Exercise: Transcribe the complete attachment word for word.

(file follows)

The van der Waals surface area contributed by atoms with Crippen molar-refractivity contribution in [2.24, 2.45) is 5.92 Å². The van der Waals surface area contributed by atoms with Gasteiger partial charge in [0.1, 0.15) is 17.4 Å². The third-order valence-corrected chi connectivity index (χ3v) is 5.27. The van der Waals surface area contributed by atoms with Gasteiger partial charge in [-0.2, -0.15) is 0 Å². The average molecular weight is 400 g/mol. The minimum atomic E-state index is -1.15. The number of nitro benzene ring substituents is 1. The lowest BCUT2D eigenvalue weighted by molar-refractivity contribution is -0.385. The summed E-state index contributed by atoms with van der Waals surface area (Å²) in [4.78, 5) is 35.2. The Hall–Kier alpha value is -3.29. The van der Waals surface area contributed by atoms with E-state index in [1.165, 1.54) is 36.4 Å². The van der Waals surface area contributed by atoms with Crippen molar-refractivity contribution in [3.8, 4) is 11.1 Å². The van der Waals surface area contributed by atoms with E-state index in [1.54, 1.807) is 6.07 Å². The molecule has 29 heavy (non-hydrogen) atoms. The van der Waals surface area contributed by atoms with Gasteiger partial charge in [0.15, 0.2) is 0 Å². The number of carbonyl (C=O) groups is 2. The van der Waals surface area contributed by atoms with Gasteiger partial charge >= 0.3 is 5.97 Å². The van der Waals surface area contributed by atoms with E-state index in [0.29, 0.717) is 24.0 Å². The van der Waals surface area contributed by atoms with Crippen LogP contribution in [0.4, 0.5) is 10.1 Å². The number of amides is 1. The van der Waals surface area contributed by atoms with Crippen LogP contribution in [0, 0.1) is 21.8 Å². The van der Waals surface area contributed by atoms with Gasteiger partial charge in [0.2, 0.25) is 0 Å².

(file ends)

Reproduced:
The van der Waals surface area contributed by atoms with Crippen molar-refractivity contribution in [2.24, 2.45) is 5.92 Å². The van der Waals surface area contributed by atoms with Gasteiger partial charge in [0.1, 0.15) is 17.4 Å². The third-order valence-corrected chi connectivity index (χ3v) is 5.27. The van der Waals surface area contributed by atoms with Gasteiger partial charge in [-0.2, -0.15) is 0 Å². The average molecular weight is 400 g/mol. The minimum atomic E-state index is -1.15. The number of nitro benzene ring substituents is 1. The lowest BCUT2D eigenvalue weighted by molar-refractivity contribution is -0.385. The summed E-state index contributed by atoms with van der Waals surface area (Å²) in [4.78, 5) is 35.2. The Hall–Kier alpha value is -3.29. The van der Waals surface area contributed by atoms with E-state index in [1.165, 1.54) is 36.4 Å². The van der Waals surface area contributed by atoms with Crippen molar-refractivity contribution in [3.8, 4) is 11.1 Å². The van der Waals surface area contributed by atoms with E-state index in [1.54, 1.807) is 6.07 Å². The molecule has 29 heavy (non-hydrogen) atoms. The van der Waals surface area contributed by atoms with Gasteiger partial charge in [0.15, 0.2) is 0 Å². The number of carbonyl (C=O) groups is 2. The van der Waals surface area contributed by atoms with Gasteiger partial charge >= 0.3 is 5.97 Å². The van der Waals surface area contributed by atoms with E-state index in [0.29, 0.717) is 24.0 Å². The van der Waals surface area contributed by atoms with Crippen LogP contribution in [0.4, 0.5) is 10.1 Å². The number of amides is 1. The van der Waals surface area contributed by atoms with Crippen LogP contribution in [0, 0.1) is 21.8 Å². The van der Waals surface area contributed by atoms with Gasteiger partial charge in [0.2, 0.25) is 0 Å².